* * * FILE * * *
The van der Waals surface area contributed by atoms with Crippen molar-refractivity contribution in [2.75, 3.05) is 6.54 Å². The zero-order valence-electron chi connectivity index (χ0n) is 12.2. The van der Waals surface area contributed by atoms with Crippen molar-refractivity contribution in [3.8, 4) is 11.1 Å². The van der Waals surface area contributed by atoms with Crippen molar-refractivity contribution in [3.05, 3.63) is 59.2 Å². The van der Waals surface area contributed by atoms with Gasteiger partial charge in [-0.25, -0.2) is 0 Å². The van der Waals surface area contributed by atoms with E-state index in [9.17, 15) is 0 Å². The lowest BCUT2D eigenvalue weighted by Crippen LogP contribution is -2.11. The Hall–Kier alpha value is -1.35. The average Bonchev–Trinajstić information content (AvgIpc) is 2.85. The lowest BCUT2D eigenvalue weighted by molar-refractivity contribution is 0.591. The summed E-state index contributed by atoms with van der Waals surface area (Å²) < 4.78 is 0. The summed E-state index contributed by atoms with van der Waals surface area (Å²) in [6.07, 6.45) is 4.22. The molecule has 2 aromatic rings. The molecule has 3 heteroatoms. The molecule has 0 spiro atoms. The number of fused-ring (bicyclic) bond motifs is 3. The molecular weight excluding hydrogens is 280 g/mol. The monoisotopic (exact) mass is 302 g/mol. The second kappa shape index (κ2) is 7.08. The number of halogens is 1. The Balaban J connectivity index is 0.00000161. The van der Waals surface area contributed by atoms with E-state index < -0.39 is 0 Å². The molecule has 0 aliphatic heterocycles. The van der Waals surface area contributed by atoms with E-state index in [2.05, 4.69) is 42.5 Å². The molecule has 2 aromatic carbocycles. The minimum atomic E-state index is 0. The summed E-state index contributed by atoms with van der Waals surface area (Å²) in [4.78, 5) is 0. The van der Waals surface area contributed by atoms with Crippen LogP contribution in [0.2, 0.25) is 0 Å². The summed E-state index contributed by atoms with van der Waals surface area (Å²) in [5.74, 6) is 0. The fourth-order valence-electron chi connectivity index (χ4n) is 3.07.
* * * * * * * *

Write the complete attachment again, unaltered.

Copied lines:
The van der Waals surface area contributed by atoms with Crippen molar-refractivity contribution in [2.75, 3.05) is 6.54 Å². The zero-order valence-electron chi connectivity index (χ0n) is 12.2. The van der Waals surface area contributed by atoms with Crippen molar-refractivity contribution in [3.8, 4) is 11.1 Å². The van der Waals surface area contributed by atoms with Crippen molar-refractivity contribution in [3.05, 3.63) is 59.2 Å². The van der Waals surface area contributed by atoms with Gasteiger partial charge in [-0.25, -0.2) is 0 Å². The van der Waals surface area contributed by atoms with E-state index in [9.17, 15) is 0 Å². The lowest BCUT2D eigenvalue weighted by Crippen LogP contribution is -2.11. The Hall–Kier alpha value is -1.35. The average Bonchev–Trinajstić information content (AvgIpc) is 2.85. The lowest BCUT2D eigenvalue weighted by molar-refractivity contribution is 0.591. The summed E-state index contributed by atoms with van der Waals surface area (Å²) < 4.78 is 0. The summed E-state index contributed by atoms with van der Waals surface area (Å²) in [6.07, 6.45) is 4.22. The molecule has 2 aromatic rings. The molecule has 3 heteroatoms. The molecule has 0 spiro atoms. The number of fused-ring (bicyclic) bond motifs is 3. The molecular weight excluding hydrogens is 280 g/mol. The monoisotopic (exact) mass is 302 g/mol. The second kappa shape index (κ2) is 7.08. The number of halogens is 1. The Balaban J connectivity index is 0.00000161. The van der Waals surface area contributed by atoms with E-state index < -0.39 is 0 Å². The molecule has 0 aliphatic heterocycles. The van der Waals surface area contributed by atoms with E-state index in [2.05, 4.69) is 42.5 Å². The molecule has 2 aromatic carbocycles. The minimum atomic E-state index is 0. The summed E-state index contributed by atoms with van der Waals surface area (Å²) in [4.78, 5) is 0. The van der Waals surface area contributed by atoms with Crippen LogP contribution in [0.2, 0.25) is 0 Å². The summed E-state index contributed by atoms with van der Waals surface area (Å²) in [5.74, 6) is 0. The fourth-order valence-electron chi connectivity index (χ4n) is 3.07.